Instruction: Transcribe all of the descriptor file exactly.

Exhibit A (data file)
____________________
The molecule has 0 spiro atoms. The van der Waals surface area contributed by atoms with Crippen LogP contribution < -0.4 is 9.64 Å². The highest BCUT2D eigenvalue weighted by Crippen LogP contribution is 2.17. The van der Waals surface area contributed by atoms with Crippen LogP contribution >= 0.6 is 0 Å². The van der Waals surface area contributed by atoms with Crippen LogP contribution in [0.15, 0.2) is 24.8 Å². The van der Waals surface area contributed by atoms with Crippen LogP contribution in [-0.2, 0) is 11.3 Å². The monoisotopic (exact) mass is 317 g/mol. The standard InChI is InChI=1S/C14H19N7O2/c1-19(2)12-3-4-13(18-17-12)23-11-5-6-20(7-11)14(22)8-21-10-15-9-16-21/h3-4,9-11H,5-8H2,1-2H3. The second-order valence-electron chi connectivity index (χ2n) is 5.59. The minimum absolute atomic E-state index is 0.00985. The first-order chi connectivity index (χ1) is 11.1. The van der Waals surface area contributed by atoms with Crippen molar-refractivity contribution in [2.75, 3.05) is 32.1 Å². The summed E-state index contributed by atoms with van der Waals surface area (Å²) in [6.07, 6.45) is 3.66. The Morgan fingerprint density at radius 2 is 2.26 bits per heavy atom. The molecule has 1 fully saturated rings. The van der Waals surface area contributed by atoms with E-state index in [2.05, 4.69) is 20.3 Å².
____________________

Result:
The molecule has 0 spiro atoms. The van der Waals surface area contributed by atoms with Crippen LogP contribution < -0.4 is 9.64 Å². The highest BCUT2D eigenvalue weighted by Crippen LogP contribution is 2.17. The van der Waals surface area contributed by atoms with Crippen LogP contribution >= 0.6 is 0 Å². The van der Waals surface area contributed by atoms with Crippen LogP contribution in [0.15, 0.2) is 24.8 Å². The van der Waals surface area contributed by atoms with Crippen LogP contribution in [-0.2, 0) is 11.3 Å². The monoisotopic (exact) mass is 317 g/mol. The standard InChI is InChI=1S/C14H19N7O2/c1-19(2)12-3-4-13(18-17-12)23-11-5-6-20(7-11)14(22)8-21-10-15-9-16-21/h3-4,9-11H,5-8H2,1-2H3. The second-order valence-electron chi connectivity index (χ2n) is 5.59. The minimum absolute atomic E-state index is 0.00985. The first-order chi connectivity index (χ1) is 11.1. The van der Waals surface area contributed by atoms with Crippen molar-refractivity contribution in [2.75, 3.05) is 32.1 Å². The summed E-state index contributed by atoms with van der Waals surface area (Å²) in [6.07, 6.45) is 3.66. The Morgan fingerprint density at radius 2 is 2.26 bits per heavy atom. The molecule has 1 fully saturated rings. The van der Waals surface area contributed by atoms with E-state index in [2.05, 4.69) is 20.3 Å².